Penguins meddling with the recycling?

THE SUPERHERO by Sophie Swithinbank, performed by students and alumni of the Royal Central School of Speech and Drama. Brighton Open Air Theatre (B.O.A.T.) Tuesday 5th July, 2016. 

On a glorious summer evening, theatregoers at Brighton Open Air Theatre were treated to the opening night of Sophie Swithinbank's first full-length play, The Superhero. Originally a project supported financially through Crowdfunder, the finished play, which ran at Starboard Festival, showed few if any signs of amateurism. Aimed at teen audiences - despite the odd swear word - her polished and tightly-plotted script zips along hilariously for all ages, bolstered by a capable cast, selected from the Royal Central School of Speech and Drama. Most notable is Mark Starling, who steals the audience's hearts as Jack, the unrequited love interest of Kate.

Swithinbank's comedic style takes familiar scenarios and gently but zanily twists them to extract a constant stream of laughter from the audience. She admits to being inspired by The Mighty Boosh but her hand isn't quite so heavy, rightly confident that her material is consistently strong, as you might expect from such an influence. The Superhero is set in a near future where the world has suffered an environmental crisis, and London has iced-over, wryly caused, in part, by a previous generation's excessive smoking of e-cigarettes. Ostensibly a coming of age story (as all good superhero stories are), the play's main character Kate Bradshaw faces bullies, phonies and defrosted mammoths in her quest to become herself.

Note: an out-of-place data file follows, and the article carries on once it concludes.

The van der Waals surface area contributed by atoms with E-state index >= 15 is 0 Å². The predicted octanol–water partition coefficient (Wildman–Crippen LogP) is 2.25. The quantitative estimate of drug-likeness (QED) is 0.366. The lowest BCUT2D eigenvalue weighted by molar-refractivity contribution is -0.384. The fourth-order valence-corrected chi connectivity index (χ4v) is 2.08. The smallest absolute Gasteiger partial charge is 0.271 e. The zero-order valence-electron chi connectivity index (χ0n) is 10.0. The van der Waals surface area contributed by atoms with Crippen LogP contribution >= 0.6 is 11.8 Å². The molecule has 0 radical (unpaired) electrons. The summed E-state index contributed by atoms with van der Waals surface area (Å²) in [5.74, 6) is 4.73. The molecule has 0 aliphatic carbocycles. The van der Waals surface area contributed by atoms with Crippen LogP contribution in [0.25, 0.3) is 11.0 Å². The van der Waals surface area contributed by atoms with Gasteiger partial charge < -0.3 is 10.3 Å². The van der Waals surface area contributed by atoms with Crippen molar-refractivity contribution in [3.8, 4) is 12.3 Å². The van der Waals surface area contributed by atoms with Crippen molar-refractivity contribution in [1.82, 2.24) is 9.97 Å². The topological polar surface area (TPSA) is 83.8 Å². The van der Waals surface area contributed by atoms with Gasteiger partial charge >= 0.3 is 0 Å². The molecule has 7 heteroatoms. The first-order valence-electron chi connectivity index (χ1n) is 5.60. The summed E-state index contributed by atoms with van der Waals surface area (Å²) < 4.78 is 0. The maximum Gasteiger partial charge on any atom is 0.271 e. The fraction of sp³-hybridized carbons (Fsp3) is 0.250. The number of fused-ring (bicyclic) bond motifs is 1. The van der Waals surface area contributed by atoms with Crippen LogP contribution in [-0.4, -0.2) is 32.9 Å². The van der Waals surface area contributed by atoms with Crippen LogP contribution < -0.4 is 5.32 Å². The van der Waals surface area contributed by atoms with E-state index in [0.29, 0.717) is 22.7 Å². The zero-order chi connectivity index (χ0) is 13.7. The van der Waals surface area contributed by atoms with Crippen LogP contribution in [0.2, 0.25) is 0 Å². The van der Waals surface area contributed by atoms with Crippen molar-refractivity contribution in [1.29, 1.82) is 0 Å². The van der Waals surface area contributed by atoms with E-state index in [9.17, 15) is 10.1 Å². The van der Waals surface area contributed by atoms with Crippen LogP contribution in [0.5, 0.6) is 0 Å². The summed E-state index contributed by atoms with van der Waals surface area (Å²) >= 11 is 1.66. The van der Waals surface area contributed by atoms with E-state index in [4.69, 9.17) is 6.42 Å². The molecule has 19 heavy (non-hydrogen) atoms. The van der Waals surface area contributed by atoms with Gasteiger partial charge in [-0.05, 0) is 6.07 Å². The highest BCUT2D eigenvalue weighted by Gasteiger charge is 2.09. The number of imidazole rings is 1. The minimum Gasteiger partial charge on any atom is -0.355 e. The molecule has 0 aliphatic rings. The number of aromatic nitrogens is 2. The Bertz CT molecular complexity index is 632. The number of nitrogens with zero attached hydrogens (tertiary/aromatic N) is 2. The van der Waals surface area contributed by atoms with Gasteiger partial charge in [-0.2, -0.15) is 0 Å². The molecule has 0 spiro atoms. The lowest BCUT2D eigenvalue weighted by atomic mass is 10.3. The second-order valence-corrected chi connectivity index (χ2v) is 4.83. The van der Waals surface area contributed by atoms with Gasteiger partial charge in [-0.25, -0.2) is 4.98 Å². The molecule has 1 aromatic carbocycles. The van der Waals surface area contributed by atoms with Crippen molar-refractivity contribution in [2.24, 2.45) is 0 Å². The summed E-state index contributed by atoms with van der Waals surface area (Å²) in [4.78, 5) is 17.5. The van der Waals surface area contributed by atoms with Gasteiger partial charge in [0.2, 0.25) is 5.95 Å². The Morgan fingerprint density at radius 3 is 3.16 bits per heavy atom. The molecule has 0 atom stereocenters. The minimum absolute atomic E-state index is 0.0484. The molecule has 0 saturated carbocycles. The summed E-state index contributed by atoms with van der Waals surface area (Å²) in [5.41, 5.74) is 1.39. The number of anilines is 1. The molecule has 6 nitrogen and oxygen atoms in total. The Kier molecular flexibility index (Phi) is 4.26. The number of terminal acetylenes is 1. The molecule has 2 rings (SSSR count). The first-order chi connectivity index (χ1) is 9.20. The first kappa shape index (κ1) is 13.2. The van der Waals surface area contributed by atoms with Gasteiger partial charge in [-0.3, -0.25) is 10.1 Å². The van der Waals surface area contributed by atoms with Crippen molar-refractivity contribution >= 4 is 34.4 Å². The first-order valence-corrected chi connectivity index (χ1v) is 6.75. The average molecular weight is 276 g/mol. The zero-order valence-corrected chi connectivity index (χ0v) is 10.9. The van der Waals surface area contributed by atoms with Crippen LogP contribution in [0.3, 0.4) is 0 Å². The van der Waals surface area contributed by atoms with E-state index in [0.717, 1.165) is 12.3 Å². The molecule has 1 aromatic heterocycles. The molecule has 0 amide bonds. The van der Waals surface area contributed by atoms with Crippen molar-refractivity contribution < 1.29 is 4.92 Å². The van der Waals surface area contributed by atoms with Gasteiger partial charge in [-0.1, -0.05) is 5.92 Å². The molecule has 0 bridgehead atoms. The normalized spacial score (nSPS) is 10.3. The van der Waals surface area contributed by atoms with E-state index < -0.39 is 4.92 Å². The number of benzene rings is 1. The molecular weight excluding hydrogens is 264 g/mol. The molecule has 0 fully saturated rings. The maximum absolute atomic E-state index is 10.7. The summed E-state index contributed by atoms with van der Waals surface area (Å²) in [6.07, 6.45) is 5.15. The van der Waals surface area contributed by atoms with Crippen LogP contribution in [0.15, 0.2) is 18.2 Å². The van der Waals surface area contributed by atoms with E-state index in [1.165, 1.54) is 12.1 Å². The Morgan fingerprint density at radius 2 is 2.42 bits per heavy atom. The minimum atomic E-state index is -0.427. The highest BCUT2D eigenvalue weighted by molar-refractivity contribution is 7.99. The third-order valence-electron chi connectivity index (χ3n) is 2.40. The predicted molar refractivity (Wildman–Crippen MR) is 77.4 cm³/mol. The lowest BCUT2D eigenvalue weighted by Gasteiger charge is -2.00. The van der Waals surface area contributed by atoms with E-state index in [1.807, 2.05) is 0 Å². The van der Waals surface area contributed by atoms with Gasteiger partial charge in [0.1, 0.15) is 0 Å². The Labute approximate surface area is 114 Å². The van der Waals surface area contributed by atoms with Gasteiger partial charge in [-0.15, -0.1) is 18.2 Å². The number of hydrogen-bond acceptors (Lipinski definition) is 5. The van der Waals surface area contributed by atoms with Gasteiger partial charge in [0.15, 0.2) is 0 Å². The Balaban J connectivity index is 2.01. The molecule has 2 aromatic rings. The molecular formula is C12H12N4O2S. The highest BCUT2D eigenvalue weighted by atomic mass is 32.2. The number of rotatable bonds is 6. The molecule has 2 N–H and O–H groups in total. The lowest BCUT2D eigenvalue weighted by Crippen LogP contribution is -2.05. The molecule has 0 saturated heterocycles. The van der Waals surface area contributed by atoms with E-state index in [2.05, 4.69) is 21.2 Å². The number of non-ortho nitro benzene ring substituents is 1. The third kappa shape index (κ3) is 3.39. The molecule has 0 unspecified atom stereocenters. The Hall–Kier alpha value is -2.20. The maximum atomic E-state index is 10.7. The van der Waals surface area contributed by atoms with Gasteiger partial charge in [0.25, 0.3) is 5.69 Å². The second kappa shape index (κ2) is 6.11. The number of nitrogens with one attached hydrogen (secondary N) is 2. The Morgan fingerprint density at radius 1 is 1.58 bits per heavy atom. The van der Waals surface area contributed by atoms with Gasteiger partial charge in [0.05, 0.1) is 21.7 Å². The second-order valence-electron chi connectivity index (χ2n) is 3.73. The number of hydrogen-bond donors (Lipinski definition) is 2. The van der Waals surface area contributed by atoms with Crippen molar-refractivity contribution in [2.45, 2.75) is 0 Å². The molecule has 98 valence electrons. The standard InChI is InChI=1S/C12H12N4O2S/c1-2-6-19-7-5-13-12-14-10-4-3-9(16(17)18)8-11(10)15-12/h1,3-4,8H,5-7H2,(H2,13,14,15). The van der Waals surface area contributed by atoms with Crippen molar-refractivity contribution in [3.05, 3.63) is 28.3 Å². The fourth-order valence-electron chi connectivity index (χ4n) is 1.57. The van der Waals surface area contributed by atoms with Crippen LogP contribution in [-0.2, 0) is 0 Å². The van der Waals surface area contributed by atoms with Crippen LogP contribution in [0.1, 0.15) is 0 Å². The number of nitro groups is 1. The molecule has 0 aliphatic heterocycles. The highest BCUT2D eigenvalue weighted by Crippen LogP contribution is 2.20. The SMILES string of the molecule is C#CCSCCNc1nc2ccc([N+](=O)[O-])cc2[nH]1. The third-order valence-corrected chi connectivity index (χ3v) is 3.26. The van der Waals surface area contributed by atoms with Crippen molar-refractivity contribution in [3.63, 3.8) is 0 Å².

Part of Swithinbank's comedic strength is her ability to allude to other topics that undermine or contradict the audience's expectations of a character or situation. As a result, the toffish and inflated superhero, Milan Kane, played smarmily by Ben Lacey, comes across as a bit of a jobsworth, memorably rescuing only 'the people of London and the South East'. Similarly, there is an ongoing battle between the talking mammoths - by far the most delightful things in the play thanks to their magnificent costuming by Lotte Brockbank - over their vegetarian status. The more rambunctious of the pair, Frederick, played up to the nines by Joe James, has taken a liking to meat and accuses his partner of 'trunk-blocking' him in his frenzied hunts for penguins and other meaty morsels.

As with most media aimed at teen audiences, the ending was a little predictable. But with a run-time of around 70 minutes there's no time for boredom to set in, and you'll soon be happily reciting your favourite moments with your friends in the way that all good comedy compels you to.

Alex Atmore